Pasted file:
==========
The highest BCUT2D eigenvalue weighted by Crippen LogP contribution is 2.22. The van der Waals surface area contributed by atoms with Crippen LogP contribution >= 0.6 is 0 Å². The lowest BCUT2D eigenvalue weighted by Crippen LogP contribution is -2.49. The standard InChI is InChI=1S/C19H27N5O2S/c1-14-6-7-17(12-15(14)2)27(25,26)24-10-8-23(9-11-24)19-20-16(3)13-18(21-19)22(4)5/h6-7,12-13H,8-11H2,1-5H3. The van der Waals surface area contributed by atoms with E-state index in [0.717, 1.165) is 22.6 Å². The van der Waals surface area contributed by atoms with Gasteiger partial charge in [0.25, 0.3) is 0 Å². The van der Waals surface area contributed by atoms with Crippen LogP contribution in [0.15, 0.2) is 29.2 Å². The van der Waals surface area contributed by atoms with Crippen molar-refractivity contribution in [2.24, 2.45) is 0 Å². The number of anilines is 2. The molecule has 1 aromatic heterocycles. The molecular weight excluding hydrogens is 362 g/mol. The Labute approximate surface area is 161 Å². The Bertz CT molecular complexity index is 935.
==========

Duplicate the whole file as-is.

The highest BCUT2D eigenvalue weighted by Crippen LogP contribution is 2.22. The van der Waals surface area contributed by atoms with Crippen LogP contribution >= 0.6 is 0 Å². The lowest BCUT2D eigenvalue weighted by Crippen LogP contribution is -2.49. The standard InChI is InChI=1S/C19H27N5O2S/c1-14-6-7-17(12-15(14)2)27(25,26)24-10-8-23(9-11-24)19-20-16(3)13-18(21-19)22(4)5/h6-7,12-13H,8-11H2,1-5H3. The van der Waals surface area contributed by atoms with E-state index in [0.717, 1.165) is 22.6 Å². The van der Waals surface area contributed by atoms with Gasteiger partial charge in [0.25, 0.3) is 0 Å². The van der Waals surface area contributed by atoms with Crippen LogP contribution in [0.15, 0.2) is 29.2 Å². The van der Waals surface area contributed by atoms with Crippen molar-refractivity contribution in [2.24, 2.45) is 0 Å². The number of anilines is 2. The molecule has 1 aromatic heterocycles. The molecular weight excluding hydrogens is 362 g/mol. The Labute approximate surface area is 161 Å². The Bertz CT molecular complexity index is 935.